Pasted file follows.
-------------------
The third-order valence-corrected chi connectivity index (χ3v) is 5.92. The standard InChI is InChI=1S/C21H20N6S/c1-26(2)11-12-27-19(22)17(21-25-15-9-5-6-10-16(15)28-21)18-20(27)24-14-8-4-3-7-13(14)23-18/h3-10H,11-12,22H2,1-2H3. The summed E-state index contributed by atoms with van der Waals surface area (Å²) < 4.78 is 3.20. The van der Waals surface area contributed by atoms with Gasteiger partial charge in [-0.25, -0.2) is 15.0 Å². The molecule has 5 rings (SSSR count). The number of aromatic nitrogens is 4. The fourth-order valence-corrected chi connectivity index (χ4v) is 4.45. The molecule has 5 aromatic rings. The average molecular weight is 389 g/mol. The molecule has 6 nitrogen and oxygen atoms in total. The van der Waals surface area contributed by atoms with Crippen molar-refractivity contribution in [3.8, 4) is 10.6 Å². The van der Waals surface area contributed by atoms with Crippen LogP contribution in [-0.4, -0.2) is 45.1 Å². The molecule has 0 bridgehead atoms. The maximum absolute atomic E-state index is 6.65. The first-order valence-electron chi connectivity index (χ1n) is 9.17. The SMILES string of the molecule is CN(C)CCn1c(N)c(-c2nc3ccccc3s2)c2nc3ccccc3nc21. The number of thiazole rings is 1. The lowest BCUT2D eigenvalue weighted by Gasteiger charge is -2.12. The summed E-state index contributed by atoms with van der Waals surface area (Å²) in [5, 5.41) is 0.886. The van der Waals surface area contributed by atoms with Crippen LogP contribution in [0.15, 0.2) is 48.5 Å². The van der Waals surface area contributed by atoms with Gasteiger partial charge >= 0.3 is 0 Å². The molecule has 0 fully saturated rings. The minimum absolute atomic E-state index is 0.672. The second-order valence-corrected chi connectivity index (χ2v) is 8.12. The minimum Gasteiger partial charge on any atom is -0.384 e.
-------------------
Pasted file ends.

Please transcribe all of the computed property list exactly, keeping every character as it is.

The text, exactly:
The third-order valence-corrected chi connectivity index (χ3v) is 5.92. The standard InChI is InChI=1S/C21H20N6S/c1-26(2)11-12-27-19(22)17(21-25-15-9-5-6-10-16(15)28-21)18-20(27)24-14-8-4-3-7-13(14)23-18/h3-10H,11-12,22H2,1-2H3. The summed E-state index contributed by atoms with van der Waals surface area (Å²) < 4.78 is 3.20. The van der Waals surface area contributed by atoms with Gasteiger partial charge in [-0.25, -0.2) is 15.0 Å². The molecule has 5 rings (SSSR count). The number of aromatic nitrogens is 4. The fourth-order valence-corrected chi connectivity index (χ4v) is 4.45. The molecule has 5 aromatic rings. The average molecular weight is 389 g/mol. The molecule has 6 nitrogen and oxygen atoms in total. The van der Waals surface area contributed by atoms with Crippen molar-refractivity contribution in [3.8, 4) is 10.6 Å². The van der Waals surface area contributed by atoms with Crippen LogP contribution in [-0.4, -0.2) is 45.1 Å². The molecule has 0 bridgehead atoms. The maximum absolute atomic E-state index is 6.65. The first-order valence-electron chi connectivity index (χ1n) is 9.17. The SMILES string of the molecule is CN(C)CCn1c(N)c(-c2nc3ccccc3s2)c2nc3ccccc3nc21. The number of thiazole rings is 1. The lowest BCUT2D eigenvalue weighted by Gasteiger charge is -2.12. The summed E-state index contributed by atoms with van der Waals surface area (Å²) in [5, 5.41) is 0.886. The van der Waals surface area contributed by atoms with Crippen LogP contribution in [0.15, 0.2) is 48.5 Å². The van der Waals surface area contributed by atoms with Gasteiger partial charge >= 0.3 is 0 Å². The molecule has 0 fully saturated rings. The minimum absolute atomic E-state index is 0.672. The second-order valence-corrected chi connectivity index (χ2v) is 8.12. The minimum Gasteiger partial charge on any atom is -0.384 e.